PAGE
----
Diabetes mellitus (DM) is very common among persons age 65 and older, particularly among racial and ethnic minorities, and it is on the rise. Although there are many evidence-based guidelines for DM, few are specifically targeted toward the needs of older persons, so few can help clinicians prioritize care for the older adults they may see in their practices.
There are several unique elements of these guidelines. First, throughout the guidelines, an individualized approach to care is emphasized. Older adults with DM are a heterogeneous population, ranging from those who are otherwise very healthy with excellent functional status to those who have several other chronic conditions and significant functional impairment. Assessing a patient's functional status, rather than relying simply on age, is critical to providing appropriate care.
These guidelines emphasize the development of individualized goals and treatment plans and pay special attention to the potential impact of treatment decisions on both immediate and long-term quality of life. Particularly for older persons with diabetes, the benefits gained from treating hypertension and dyslipidemias are potentially great since heart attacks and strokes are the leading causes of disability and death in this group.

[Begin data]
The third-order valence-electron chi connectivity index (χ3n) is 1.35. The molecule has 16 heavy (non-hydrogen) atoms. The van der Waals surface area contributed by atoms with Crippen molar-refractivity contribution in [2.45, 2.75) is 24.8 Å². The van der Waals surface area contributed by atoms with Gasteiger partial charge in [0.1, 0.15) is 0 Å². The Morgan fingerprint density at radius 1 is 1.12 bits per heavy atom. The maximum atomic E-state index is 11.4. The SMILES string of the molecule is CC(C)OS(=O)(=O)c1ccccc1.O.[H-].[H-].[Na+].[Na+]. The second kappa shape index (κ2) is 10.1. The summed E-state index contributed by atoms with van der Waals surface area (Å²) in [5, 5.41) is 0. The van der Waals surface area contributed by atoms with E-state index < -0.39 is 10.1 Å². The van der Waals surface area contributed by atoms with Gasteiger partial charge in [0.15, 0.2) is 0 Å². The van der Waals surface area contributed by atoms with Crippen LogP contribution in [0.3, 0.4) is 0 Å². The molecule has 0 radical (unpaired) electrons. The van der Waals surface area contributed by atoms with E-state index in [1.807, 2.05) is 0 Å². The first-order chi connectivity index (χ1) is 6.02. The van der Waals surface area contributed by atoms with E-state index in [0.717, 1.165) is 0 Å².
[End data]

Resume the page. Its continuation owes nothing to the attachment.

There are also important benefits associated with control of blood sugar. These include the immediate benefits of symptom reduction and the longer term benefits of fewer diabetes-related complications, such as blindness and kidney disease.